This well-constructed documentary is informative and entertaining. Rarely-seen photos and home movies plus interviews with family members round out the picture of the iconic saxophonist who was always searching and pushing forward.
Musicians Benny Golson, Sonny Rollins, McCoy Tyner and others are all eloquently emotional in remembering their friend John. Denzel Washington gives convincing reads of Coltrane's words from interviews from 1957-1967. Of course, the music is sublime.
Prepare for some moments of cognitive dissonance, however: former president Bill Clinton speaking as a Coltrane expert, Carlos Santana explaining a cleansing ritual, and the over-the-top enthusiasm of the obsessive proprietor of the Coltrane House of Osaka, Japan.
But then you'll see that's really the whole point of the film: John Coltrane's music, and the spirituality expressed in that music, touched the souls of people all over the world. It still does.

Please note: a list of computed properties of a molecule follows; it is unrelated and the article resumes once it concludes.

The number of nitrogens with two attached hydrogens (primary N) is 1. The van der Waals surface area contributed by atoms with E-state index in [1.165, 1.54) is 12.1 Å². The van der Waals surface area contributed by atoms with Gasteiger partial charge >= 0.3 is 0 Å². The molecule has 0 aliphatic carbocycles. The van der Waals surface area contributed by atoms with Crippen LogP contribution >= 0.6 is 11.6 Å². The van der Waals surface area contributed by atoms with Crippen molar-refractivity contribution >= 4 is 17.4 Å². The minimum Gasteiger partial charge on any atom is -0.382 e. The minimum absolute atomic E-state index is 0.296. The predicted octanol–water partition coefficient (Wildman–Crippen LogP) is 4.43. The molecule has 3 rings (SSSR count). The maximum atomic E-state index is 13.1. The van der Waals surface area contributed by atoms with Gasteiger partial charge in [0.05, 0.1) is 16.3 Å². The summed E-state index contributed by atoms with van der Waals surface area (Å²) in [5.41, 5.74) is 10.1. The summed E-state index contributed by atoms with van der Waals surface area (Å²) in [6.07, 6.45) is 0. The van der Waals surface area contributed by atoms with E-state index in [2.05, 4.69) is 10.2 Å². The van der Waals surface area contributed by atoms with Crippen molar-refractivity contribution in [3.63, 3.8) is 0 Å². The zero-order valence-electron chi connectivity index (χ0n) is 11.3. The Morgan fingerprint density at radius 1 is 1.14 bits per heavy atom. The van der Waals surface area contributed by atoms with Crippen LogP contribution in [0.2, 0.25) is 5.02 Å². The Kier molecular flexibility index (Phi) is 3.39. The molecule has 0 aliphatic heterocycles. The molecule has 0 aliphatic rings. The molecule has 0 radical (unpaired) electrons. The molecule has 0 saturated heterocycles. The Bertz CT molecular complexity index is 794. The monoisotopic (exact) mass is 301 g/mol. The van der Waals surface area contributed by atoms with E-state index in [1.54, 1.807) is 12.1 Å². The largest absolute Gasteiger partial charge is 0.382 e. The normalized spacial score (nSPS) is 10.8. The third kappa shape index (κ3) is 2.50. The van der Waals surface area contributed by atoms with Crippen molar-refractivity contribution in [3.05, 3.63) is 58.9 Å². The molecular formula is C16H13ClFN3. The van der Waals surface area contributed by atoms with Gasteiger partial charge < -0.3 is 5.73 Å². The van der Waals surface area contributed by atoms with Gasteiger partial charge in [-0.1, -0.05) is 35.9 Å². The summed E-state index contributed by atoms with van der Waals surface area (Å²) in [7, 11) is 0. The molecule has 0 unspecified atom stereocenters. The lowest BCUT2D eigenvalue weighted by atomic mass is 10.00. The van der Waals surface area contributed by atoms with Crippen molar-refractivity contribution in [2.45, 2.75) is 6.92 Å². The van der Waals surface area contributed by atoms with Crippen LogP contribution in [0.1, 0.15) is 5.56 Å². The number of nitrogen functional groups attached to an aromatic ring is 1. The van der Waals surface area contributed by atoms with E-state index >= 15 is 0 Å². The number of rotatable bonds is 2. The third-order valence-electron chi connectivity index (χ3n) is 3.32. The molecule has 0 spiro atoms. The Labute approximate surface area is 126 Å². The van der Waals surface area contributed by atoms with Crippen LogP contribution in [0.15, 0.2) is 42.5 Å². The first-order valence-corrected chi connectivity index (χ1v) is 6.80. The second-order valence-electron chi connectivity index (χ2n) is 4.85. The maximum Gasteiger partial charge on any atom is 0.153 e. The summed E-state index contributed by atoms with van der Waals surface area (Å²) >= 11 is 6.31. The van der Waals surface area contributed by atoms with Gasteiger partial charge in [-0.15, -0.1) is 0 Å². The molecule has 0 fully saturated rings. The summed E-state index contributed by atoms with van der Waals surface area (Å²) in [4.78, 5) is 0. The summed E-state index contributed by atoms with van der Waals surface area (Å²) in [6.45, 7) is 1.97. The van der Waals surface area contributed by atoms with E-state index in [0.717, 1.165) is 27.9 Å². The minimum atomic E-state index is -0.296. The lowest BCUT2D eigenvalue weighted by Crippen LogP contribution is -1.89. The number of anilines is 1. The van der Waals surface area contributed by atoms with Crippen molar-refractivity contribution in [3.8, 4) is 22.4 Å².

I'm not a religious person; my spiritual underpinnings are a bit wobbly, at best. But the sincerity of emotion in John Coltrane's music has been a touchstone for me ever since I first heard his "My Favorite Things" album in grade school. It's not hard to see why some people feel it strongly enough to make a religion out of it.
Coltrane fans should find much to like in this film, and for those who are new to the Coltrane experience, this is a great place to start exploring.
"Chasing Trane: The John Coltrane Documentary" shows in Seattle May 6-11 at SIFF Cinema Egyptian. Go to the Calendar page at knkx.org for a special ticket discount code just for KNKX listeners.
On May 9 in Tacoma at the Grand Cinema, join KNKX Mid Day Jazz host Dick Stein for the evening showing, followed by a post-film discussion.
Other screenings in the region include May 12-18 at the Pickford in Bellingham and The Rose in Port Townsend, May 20-21 at the Liberty in Camas, and May 26-June 1 at VanCity in Vancouver BC.